Ketchikan’s City Council voted down a proposed property tax hike Thursday.
The city’s finance department had proposed an increase of 0.1 mills, or 10 cents per $1,000 of assessed value. The city’s finance director said the hike was necessary to make up for a slight decline in the city’s property tax base. That decline stems from an increase in the number of property owners claiming an exemption for seniors 65 and older.
The proposal would have raised annual taxes on a $300,000 home by $30. But with the city’s tourism industry just sputtering back to life after a devastating 2020, Ketchikan resident Lewis Amundson says many people in town don’t have a dollar to spare.
“So when you guys take into consideration raising these millage rates, think about the people that can’t afford that,” Amundson told the council at its Thursday meeting. “It seems like a small fraction for some of you, but it’s a huge piece for others.”
That seemed to resonate with Council Member Abby Bradberry.
“We’re saying, ‘Oh, it’s just another $30.’ We’re adding this on in the time of a crisis. A lot of people still are out of work, a lot of people are trying to make ends meet,” Bradberry said.
A majority quickly coalesced around keeping taxes flat, with council members Riley Gass, Sam Bergeron and Janalee Gage each saying they opposed the hike.
“I can’t argue against it. I understand your rationale. But I want to give you some perspective,” said City Manager Karl Amylon.
He reminded the council that in 2019, with healthy revenues from cruise ship passengers, the city voted to raise employees’ wages after a study found city workers were underpaid compared to their private-sector counterparts. That was supposed to be financed by a property tax increase of half a mill — 50 cents per $1,000 — in 2020. But on Amylon’s recommendation, the council put off the tax hike last year as the bottom fell out of the tourism economy. This year’s proposal punted the tax increase further, to at least 2022.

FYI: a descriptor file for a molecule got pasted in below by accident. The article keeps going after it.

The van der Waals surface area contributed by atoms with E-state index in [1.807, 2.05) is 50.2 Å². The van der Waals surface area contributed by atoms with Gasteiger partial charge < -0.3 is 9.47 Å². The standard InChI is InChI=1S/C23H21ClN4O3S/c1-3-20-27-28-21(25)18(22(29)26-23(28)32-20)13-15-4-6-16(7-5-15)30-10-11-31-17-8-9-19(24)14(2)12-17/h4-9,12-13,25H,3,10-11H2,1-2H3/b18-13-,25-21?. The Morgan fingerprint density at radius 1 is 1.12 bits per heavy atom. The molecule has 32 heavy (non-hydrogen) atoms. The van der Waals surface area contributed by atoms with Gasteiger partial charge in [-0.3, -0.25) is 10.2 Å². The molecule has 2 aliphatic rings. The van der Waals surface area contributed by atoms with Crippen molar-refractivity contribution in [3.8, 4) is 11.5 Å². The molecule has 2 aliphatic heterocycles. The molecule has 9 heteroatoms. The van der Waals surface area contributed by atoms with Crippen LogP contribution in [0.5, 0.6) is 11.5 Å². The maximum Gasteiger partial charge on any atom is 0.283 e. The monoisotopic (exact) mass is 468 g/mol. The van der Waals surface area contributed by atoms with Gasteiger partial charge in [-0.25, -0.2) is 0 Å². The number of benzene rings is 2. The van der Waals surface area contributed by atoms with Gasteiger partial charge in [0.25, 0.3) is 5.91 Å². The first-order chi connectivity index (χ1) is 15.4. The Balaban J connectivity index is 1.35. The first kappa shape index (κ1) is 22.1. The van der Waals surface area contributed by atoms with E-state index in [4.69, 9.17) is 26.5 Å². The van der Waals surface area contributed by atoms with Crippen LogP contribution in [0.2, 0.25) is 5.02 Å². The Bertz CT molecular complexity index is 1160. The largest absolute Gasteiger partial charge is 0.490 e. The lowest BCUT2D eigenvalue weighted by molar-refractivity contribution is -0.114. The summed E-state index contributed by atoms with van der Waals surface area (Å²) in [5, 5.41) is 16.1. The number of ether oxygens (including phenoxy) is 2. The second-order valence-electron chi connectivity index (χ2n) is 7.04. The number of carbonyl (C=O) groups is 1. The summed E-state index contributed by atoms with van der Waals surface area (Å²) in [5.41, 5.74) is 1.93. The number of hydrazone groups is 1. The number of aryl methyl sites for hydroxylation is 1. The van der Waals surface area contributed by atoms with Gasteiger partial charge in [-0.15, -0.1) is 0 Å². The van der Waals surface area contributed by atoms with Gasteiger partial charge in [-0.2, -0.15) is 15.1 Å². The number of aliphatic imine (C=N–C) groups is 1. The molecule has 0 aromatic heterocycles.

Amylon told the council that revenues would take a long time to get back to 2019 levels — especially with an estimated quarter of Ketchikan’s cruise ship traffic set to call on a new privately-owned dock outside of city limits. The pandemic has wreaked havoc on the city’s budget reserves, and Amylon said one day soon, the council may be forced to raise taxes significantly just to make ends meet.
“You’ve got to be very careful not to dig yourself a hole,” he said.
The council voted unanimously to keep tax rates flat for this year.
In other business, a proposal to extend the city’s COVID-19 emergency declaration through August 1 failed to secure the supermajority necessary to pass. It’s currently set to expire at the beginning of next month.
The emergency declaration gives the city manager broad authority to use city resources to respond to the pandemic. It also allows the council to meet by videoconference, or in person somewhere other than the City Council chambers. (The council unanimously passed in first reading a measure to allow for in-person meetings outside City Hall at Thursday’s meeting even without an emergency declaration, but the soonest it could come into effect is mid-July, after the declaration expires.)
The extension failed 4-2, falling short of the five-vote threshold necessary for emergency ordinances. Gass voted against the extension.
“I don’t think we’re in a state of emergency right now for COVID,” Gass said. Bradberry joined Gass in opposition.
Council Member Dave Kiffer was absent. Bergeron said he’d bring a proposal to extend the emergency declaration back at the council’s next meeting.